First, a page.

Bloodsuckers directed by Robert Hartford-DavisBloodsuckers directed by Robert Hartford-Davis

Bloodsuckers directed by Robert Hartford-DavisPerhaps I should state at the outset that my only reason for renting out the 1970 British film Bloodsuckers is that it stars two of my very favorite English actors, Peter Cushing and The Avengers‘s Patrick Macnee, appearing in a theatrical picture together for the first and only time. Well, I suppose that helps to explain my double disappointment with this film, a horror outing without a single shiver, and moreover, one in which Cushing and Macnee share not a single scene together. A fairly incomprehensible, ineptly put-together goulash of a film, Bloodsuckers (aka Doctors Wear Scarlet and the title under which I saw it in its current Something Weird DVD presentation, Freedom Seeker, as well as Incense for the Damned) turns out to be something of a labor to sit through, and a picture that will truly be of interest only for the hard-core completists of those two great actors.

In the film, Richard Fountain, an impotent professor of Greek mythology at Oxford University, gets into major-league trouble when he becomes involved with a hard-partying, jet-set cult while on vacation in Greece, and comes under the mind control of a vampiress named Chriseis. (Fountain is played here by Patrick Mower, who three years earlier had portrayed another hapless Brit who falls under the spell of an evil cult in The Devil Rides Out; Chriseis is portrayed by Imogen Hassall, who had appeared with Macnee in the 1967 Avengers episode “Escape In Time.”) To avert an international scandal (Fountain is also the son of the Foreign Secretary), the British government sends its agent Tony Seymore (Alexander Davion) to retrieve Fountain, and he is accompanied by the professor’s fiancée Penelope (Madeline Hinde) and best friend Bob Kirby (Senegalese actor Johnny Sekka, “the British Sidney Poitier,” who had appeared with Macnee in the 1968 Avengers episode “Have Guns – Will Haggle”). Once in Greece, they are aided in their search by the British military attache Derek Longbow (Macnee, here in his first theatrical film since 1957’s Les Girls; he wouldn’t appear in anything outside of television until 1980’s The Sea Wolves), while back at Oxford, provost Dr. Walter Goodrich, Penelope’s father (Cushing, who also appeared in the infinitely superior horror films Scream and Scream Again and The Vampire Lovers that same year … as well as the 1967 Avengers episode “Return of the Cybernauts”), frets and worries. But even after Fountain is ultimately saved from the clutches of the drug-addled vampiric cult and brought back to England, it would seem that his problems are far from over…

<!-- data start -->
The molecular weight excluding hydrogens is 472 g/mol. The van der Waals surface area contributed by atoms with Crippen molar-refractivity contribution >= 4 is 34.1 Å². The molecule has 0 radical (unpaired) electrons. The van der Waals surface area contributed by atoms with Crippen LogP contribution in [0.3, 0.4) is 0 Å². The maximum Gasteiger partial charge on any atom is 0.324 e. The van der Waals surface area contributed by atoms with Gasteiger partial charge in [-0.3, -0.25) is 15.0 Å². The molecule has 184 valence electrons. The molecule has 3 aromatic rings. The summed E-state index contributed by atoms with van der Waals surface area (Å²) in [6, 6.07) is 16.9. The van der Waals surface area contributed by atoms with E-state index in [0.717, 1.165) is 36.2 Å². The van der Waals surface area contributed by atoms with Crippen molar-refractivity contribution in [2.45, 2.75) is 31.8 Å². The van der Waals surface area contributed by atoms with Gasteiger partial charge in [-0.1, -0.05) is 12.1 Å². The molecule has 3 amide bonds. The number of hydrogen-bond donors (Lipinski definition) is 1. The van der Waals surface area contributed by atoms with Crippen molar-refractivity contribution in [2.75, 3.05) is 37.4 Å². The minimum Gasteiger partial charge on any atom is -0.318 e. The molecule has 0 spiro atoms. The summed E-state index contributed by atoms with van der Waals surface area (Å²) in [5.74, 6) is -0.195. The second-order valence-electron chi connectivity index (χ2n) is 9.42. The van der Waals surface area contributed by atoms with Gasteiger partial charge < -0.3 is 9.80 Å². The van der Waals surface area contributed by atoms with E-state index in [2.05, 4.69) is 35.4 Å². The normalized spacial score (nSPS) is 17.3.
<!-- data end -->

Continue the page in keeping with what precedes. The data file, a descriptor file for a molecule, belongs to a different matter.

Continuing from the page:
Bloodsuckers directed by Robert Hartford-DavisAs Maltin’s Movie Guide so correctly suggests, Bloodsuckers sports many segments in which narrator Seymore spits information at us in machine-gun fashion to fill in the gaps of what was almost certainly cut footage in post-production. The entire film feels choppy and unfinished somehow, and while all the performers try hard to put the conceit over, Julian More’s script sadly lets them down. It is an unfleshed-out mess, dribbling out bits of Greek mythology here, pseudo psychology regarding impotence and susceptibility to vampirism there, in place of a coherent story line. Director Robert Hartford-Davis, whose only other pictures I have seen are the indescribable Gonks Go Beat (1965) and the blaxploitation thriller Black Gunn (1972), does a lousy job at keeping things coherent here, and those previously mentioned cuts and splices surely don’t help. To add to the befuddlement, many scenes are shot way too darkly for home viewing, especially on the SW DVD that I recently watched. In addition, the film seems to pile on weirdness for weirdness’ sake; thus, we are treated to an extended sequence showing the cult popping acid, smoking pot, shooting dope, having sex and sucking blood, under stroboscopic lights and via a zooming camera, as well as an hallucination on Penelope’s part that signifies … well, absolutely nothing. The film dishes out at least three scenes featuring some well-choreographed fisticuffs, but these are unfortunately undermined by the remarkably cheesy action music supplied by Bobby Richards. On the plus side (and I always endeavor to find SOMETHING to like in even the most egregiously drecky of films), Bloodsuckers sports some very nice-looking scenery, both of the Oxford countryside and the Greek islands, and one truly shocking sequence. In this scene, the Macnee character is involved in a literally cliffhanging situation that should stun all longtime fans of the immaculate and imperishable John Steed; a scene, moreover, that is intercut suspensefully with one in which Kirby fights the beautiful Chriseis to the (un)death. But other than this well-done two minutes of screen time, Bloodsuckers — or whatever other title you happen to catch it under — does not offer much. It is a film that will surely disappoint the casual viewer, and even fans, like myself, of its two great male leads.

As for the Something Weird DVD itself, the good news is that Bloodsuckers shares the disc with a 1965 B&W Filipino movie entitled Blood Thirst, a surprisingly effective, noirish horror thriller set on the streets of Manila. Unfortunately, when viewed back to back as a double feature, it becomes even more apparent to the impartial viewer that Bloodsuckers really DOES suck.